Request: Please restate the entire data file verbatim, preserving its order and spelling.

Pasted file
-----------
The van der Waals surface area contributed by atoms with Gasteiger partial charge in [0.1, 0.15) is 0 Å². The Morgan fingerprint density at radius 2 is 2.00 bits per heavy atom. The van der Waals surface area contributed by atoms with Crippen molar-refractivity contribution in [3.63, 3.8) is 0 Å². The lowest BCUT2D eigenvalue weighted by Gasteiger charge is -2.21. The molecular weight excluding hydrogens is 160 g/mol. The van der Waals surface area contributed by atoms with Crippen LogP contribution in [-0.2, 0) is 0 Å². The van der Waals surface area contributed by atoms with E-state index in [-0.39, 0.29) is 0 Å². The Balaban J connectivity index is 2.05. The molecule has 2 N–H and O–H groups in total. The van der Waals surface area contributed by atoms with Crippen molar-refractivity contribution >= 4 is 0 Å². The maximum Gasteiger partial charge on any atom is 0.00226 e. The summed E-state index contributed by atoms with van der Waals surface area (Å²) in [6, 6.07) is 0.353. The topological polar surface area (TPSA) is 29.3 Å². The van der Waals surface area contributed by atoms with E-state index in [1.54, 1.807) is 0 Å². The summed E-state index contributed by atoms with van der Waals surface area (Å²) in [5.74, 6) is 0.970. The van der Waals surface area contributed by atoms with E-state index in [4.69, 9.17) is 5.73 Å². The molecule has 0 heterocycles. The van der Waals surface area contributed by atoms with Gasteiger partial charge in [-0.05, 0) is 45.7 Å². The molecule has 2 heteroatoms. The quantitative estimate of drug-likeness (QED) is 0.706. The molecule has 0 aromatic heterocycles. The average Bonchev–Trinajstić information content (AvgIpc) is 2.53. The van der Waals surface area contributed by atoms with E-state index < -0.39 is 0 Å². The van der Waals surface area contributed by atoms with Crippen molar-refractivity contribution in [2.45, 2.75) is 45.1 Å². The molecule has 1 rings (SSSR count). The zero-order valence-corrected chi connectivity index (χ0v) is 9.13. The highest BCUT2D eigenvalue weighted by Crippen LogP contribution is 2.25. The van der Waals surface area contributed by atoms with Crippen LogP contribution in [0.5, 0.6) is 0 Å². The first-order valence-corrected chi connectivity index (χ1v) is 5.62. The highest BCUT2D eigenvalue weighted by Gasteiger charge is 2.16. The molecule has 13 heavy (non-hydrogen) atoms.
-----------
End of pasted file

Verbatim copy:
The van der Waals surface area contributed by atoms with Gasteiger partial charge in [0.1, 0.15) is 0 Å². The Morgan fingerprint density at radius 2 is 2.00 bits per heavy atom. The van der Waals surface area contributed by atoms with Crippen molar-refractivity contribution in [3.63, 3.8) is 0 Å². The lowest BCUT2D eigenvalue weighted by Gasteiger charge is -2.21. The molecular weight excluding hydrogens is 160 g/mol. The van der Waals surface area contributed by atoms with Crippen LogP contribution in [-0.2, 0) is 0 Å². The van der Waals surface area contributed by atoms with E-state index in [-0.39, 0.29) is 0 Å². The Balaban J connectivity index is 2.05. The molecule has 2 N–H and O–H groups in total. The van der Waals surface area contributed by atoms with Crippen molar-refractivity contribution >= 4 is 0 Å². The maximum Gasteiger partial charge on any atom is 0.00226 e. The summed E-state index contributed by atoms with van der Waals surface area (Å²) in [6, 6.07) is 0.353. The topological polar surface area (TPSA) is 29.3 Å². The van der Waals surface area contributed by atoms with E-state index in [1.54, 1.807) is 0 Å². The summed E-state index contributed by atoms with van der Waals surface area (Å²) in [5.74, 6) is 0.970. The van der Waals surface area contributed by atoms with E-state index in [4.69, 9.17) is 5.73 Å². The molecule has 0 heterocycles. The van der Waals surface area contributed by atoms with Gasteiger partial charge in [-0.05, 0) is 45.7 Å². The molecule has 2 heteroatoms. The quantitative estimate of drug-likeness (QED) is 0.706. The molecule has 0 aromatic heterocycles. The average Bonchev–Trinajstić information content (AvgIpc) is 2.53. The van der Waals surface area contributed by atoms with E-state index < -0.39 is 0 Å². The van der Waals surface area contributed by atoms with Crippen molar-refractivity contribution in [2.45, 2.75) is 45.1 Å². The molecule has 1 rings (SSSR count). The zero-order valence-corrected chi connectivity index (χ0v) is 9.13. The highest BCUT2D eigenvalue weighted by Crippen LogP contribution is 2.25. The van der Waals surface area contributed by atoms with Crippen LogP contribution in [0.5, 0.6) is 0 Å². The first-order valence-corrected chi connectivity index (χ1v) is 5.62. The highest BCUT2D eigenvalue weighted by Gasteiger charge is 2.16. The molecule has 13 heavy (non-hydrogen) atoms.